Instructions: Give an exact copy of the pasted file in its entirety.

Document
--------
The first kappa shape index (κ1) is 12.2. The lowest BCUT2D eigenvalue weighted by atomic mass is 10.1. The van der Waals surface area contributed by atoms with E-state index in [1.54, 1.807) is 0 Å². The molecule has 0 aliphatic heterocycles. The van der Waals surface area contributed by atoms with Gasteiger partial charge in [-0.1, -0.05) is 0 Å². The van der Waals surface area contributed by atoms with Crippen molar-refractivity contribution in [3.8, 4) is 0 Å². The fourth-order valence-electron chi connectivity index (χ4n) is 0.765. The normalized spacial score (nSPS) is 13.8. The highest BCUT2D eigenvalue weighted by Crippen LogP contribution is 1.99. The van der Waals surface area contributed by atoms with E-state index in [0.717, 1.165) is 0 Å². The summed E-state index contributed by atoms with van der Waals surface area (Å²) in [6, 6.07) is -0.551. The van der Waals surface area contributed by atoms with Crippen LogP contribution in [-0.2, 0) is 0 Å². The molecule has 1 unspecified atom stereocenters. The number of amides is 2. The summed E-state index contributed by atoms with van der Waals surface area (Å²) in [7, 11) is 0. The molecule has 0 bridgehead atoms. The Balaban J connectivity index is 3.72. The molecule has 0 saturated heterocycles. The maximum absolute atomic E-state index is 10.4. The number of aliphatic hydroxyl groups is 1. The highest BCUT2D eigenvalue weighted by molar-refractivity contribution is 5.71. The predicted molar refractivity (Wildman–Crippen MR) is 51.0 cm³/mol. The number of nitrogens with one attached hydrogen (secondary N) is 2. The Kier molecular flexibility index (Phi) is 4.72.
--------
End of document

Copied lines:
The first kappa shape index (κ1) is 12.2. The lowest BCUT2D eigenvalue weighted by atomic mass is 10.1. The van der Waals surface area contributed by atoms with E-state index in [1.54, 1.807) is 0 Å². The molecule has 0 aliphatic heterocycles. The van der Waals surface area contributed by atoms with Gasteiger partial charge in [-0.1, -0.05) is 0 Å². The van der Waals surface area contributed by atoms with Crippen molar-refractivity contribution in [3.8, 4) is 0 Å². The fourth-order valence-electron chi connectivity index (χ4n) is 0.765. The normalized spacial score (nSPS) is 13.8. The highest BCUT2D eigenvalue weighted by Crippen LogP contribution is 1.99. The van der Waals surface area contributed by atoms with E-state index in [0.717, 1.165) is 0 Å². The summed E-state index contributed by atoms with van der Waals surface area (Å²) in [6, 6.07) is -0.551. The van der Waals surface area contributed by atoms with Crippen LogP contribution in [-0.2, 0) is 0 Å². The molecule has 1 unspecified atom stereocenters. The number of amides is 2. The summed E-state index contributed by atoms with van der Waals surface area (Å²) in [7, 11) is 0. The molecule has 0 bridgehead atoms. The Balaban J connectivity index is 3.72. The molecule has 0 saturated heterocycles. The maximum absolute atomic E-state index is 10.4. The number of aliphatic hydroxyl groups is 1. The highest BCUT2D eigenvalue weighted by molar-refractivity contribution is 5.71. The predicted molar refractivity (Wildman–Crippen MR) is 51.0 cm³/mol. The number of nitrogens with one attached hydrogen (secondary N) is 2. The Kier molecular flexibility index (Phi) is 4.72.